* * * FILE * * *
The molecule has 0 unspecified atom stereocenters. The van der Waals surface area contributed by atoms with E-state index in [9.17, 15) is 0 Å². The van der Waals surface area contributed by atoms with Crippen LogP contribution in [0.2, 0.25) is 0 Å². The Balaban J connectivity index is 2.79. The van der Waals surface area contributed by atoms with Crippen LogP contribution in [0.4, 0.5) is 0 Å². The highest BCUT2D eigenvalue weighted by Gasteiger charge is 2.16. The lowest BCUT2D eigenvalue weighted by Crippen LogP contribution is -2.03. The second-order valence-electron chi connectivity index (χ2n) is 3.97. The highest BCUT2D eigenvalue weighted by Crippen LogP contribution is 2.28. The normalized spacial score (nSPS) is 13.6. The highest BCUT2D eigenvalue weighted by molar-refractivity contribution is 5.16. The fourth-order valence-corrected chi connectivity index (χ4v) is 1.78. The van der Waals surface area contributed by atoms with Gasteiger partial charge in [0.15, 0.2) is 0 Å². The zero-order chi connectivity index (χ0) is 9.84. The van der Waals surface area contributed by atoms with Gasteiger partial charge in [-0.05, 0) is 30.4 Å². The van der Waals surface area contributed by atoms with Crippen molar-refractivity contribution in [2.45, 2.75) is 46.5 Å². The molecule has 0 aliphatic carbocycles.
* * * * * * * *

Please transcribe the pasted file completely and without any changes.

The molecule has 0 unspecified atom stereocenters. The van der Waals surface area contributed by atoms with E-state index in [9.17, 15) is 0 Å². The van der Waals surface area contributed by atoms with Crippen LogP contribution in [0.2, 0.25) is 0 Å². The Balaban J connectivity index is 2.79. The van der Waals surface area contributed by atoms with Crippen LogP contribution in [0.4, 0.5) is 0 Å². The highest BCUT2D eigenvalue weighted by Gasteiger charge is 2.16. The lowest BCUT2D eigenvalue weighted by Crippen LogP contribution is -2.03. The second-order valence-electron chi connectivity index (χ2n) is 3.97. The highest BCUT2D eigenvalue weighted by Crippen LogP contribution is 2.28. The normalized spacial score (nSPS) is 13.6. The highest BCUT2D eigenvalue weighted by molar-refractivity contribution is 5.16. The fourth-order valence-corrected chi connectivity index (χ4v) is 1.78. The van der Waals surface area contributed by atoms with Gasteiger partial charge in [0.15, 0.2) is 0 Å². The zero-order chi connectivity index (χ0) is 9.84. The van der Waals surface area contributed by atoms with Gasteiger partial charge in [-0.05, 0) is 30.4 Å². The van der Waals surface area contributed by atoms with Crippen molar-refractivity contribution in [2.45, 2.75) is 46.5 Å². The molecule has 0 aliphatic carbocycles.